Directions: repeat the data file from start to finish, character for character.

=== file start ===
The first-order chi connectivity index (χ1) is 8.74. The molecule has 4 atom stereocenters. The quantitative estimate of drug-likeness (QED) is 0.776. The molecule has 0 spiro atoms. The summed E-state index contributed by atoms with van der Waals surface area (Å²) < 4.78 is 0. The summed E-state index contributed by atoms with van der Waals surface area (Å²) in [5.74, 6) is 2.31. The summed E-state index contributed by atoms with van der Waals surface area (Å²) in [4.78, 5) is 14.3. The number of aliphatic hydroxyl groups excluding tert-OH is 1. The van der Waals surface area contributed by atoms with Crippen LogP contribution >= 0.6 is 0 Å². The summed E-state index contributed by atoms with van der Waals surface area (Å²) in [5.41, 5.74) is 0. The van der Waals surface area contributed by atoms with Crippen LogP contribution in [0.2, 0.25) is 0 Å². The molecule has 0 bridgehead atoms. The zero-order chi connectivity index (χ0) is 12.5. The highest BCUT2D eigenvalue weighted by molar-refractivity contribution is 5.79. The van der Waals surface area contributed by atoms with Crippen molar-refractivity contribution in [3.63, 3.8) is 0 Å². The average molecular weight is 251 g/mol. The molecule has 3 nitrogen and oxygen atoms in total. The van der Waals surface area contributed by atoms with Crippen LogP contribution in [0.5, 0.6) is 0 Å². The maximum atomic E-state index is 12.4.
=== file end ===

The first-order chi connectivity index (χ1) is 8.74. The molecule has 4 atom stereocenters. The quantitative estimate of drug-likeness (QED) is 0.776. The molecule has 0 spiro atoms. The summed E-state index contributed by atoms with van der Waals surface area (Å²) < 4.78 is 0. The summed E-state index contributed by atoms with van der Waals surface area (Å²) in [5.74, 6) is 2.31. The summed E-state index contributed by atoms with van der Waals surface area (Å²) in [4.78, 5) is 14.3. The number of aliphatic hydroxyl groups excluding tert-OH is 1. The van der Waals surface area contributed by atoms with Crippen LogP contribution >= 0.6 is 0 Å². The summed E-state index contributed by atoms with van der Waals surface area (Å²) in [5.41, 5.74) is 0. The van der Waals surface area contributed by atoms with Crippen LogP contribution in [0.2, 0.25) is 0 Å². The molecule has 0 bridgehead atoms. The zero-order chi connectivity index (χ0) is 12.5. The highest BCUT2D eigenvalue weighted by molar-refractivity contribution is 5.79. The van der Waals surface area contributed by atoms with Crippen molar-refractivity contribution in [3.63, 3.8) is 0 Å². The average molecular weight is 251 g/mol. The molecule has 3 nitrogen and oxygen atoms in total. The van der Waals surface area contributed by atoms with Crippen LogP contribution in [0.5, 0.6) is 0 Å². The maximum atomic E-state index is 12.4.